Hall Environmental Reserve

History:

The land around Deering Pond has undergone major disturbances for more than 200 years. Once part of the Lydston Grant of 1793, it was inherited by the Deering Family of Old Kittery. Reportedly some of the largest mast pines were cut from the lot to the west of the pond. This suggests early harvesting of a mature white pine forest.

Stone walls and existing segments of barb wire fence point to land clearing and pasturing of livestock over the years. In 1869-1870, a railroad bed was constructed across the southern end of Deering Pond, cutting off two original parts of it. This activity changed the hydrology of the area extensively. Today these former parts are unusual wetlands. The rails of the railroad were removed in the early 1960’s. The bed remains as a dam between the original parts; the largest of these appears to be a huge vernal pool.

In 1953 and again in 1957, fire visited the land around the pond. These fires modified the makeup of plant and animal communities. A series of successional stages were set in motion that benefited a wide range of organisms.

The fencing mentioned above belonged to the Carpenters who owned the land to the northwest and west of the pond. They logged this portion in the early 1960’s. At that time, Dr. Vigue owned land on the eastern side and bulldozed a road from the Deering Neighborhood Road to the railroad bed. This land also was logged about then. Around the same time, Dr. Vigue acquired the Carpenter lands on the other side of the pond. In 1973, he sold all of the land around the pond to Ina Witham Russell who, in turn, donated it to Nasson College. It was known as the Russell Environmental Studies Tract and served as an outdoor laboratory for ecology and natural science classes. The land was sold at auction to the Hall Educational Foundation of Cambridge, Massachusetts when the College closed in 1983. The land was donated to our land trust after much of a strip along Deering Neighborhood Road was sold to PATCO. Today houses occupy this strip.

This reserve was placed in the WoodsWise Program in 2007 and since has become a Certified Tree Farm.

Significance:

The impact of the historical events have created a mosaic of habitats around the pond that support a wide variety of organisms. It is now a refuge for animals and plants once common in Sanford before development occurred. A small colony of Rhododendron maximum, a rare species, grows here.

The public has a long history of access to the area. Innumerable citizens have related how they spent many enjoyable hours hiking, fishing, exploring, picking berries, etc. at the pond. On occasion a canoe or kayak can be seen on the pond. All traditional low impact uses will be allowed to continue. At one time the State of Maine was interested in creating a public launch area because Deering Pond is a Great Pond owned by the State of Maine, but the presence of visible and submerged rocks and ledges creates a serious hazard for motorized craft. The Indian name for the pond was Tombegawoc, “the pond of the rocky reefs.” Access to the pond is on the Sanford Rail Trail from Hanson Ridge Road or Oak Street. At Deering Neighborhood Road, there is a small parking lot on what is now called Vigue Road. This road leads down to ledges on the east side of the pond where there is a scenic overlook. It continues on to join the Rail Trail.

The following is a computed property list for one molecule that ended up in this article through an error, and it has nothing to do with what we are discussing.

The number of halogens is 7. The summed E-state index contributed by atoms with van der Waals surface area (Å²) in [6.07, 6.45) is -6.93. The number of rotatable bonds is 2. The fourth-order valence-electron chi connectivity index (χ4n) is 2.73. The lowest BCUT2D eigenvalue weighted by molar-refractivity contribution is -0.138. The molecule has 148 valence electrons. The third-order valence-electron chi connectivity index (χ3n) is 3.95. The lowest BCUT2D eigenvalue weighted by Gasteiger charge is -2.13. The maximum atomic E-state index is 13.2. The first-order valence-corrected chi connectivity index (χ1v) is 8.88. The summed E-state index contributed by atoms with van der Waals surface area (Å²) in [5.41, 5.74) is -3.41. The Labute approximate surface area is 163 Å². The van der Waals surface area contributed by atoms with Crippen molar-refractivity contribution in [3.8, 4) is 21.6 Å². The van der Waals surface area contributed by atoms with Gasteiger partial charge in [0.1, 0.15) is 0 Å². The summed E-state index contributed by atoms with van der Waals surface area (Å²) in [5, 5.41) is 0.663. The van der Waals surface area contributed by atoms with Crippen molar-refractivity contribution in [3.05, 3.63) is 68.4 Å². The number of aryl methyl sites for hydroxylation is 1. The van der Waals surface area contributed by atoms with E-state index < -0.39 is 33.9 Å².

The pond itself is a tea colored, bog pond with floating mats of dwarf shrubs and sphagnum moss. The acid water rich in organic matter provides an aquatic habitat for a unique assemblage of uncommon plants and animals. Beavers have been present on and off for over forty years.

Management Plan:

  1. Implement the WoodsWise Stewardship Plan to improve habitat for species requiring early successional habitat.
  2. Provide more permanent markings for boundary lines to make monitoring for encroachment by adjacent landowners easier.
  3. Monitor water flowing into the pond from the housing development along Deering Neighborhood Road for nutrient loading.
  4. Repair trail damage and road erosion.
  5. Institute a series of regular field trips to the pond for public education.
  6. Acquire adjacent land that are extensions of the pond’s environment.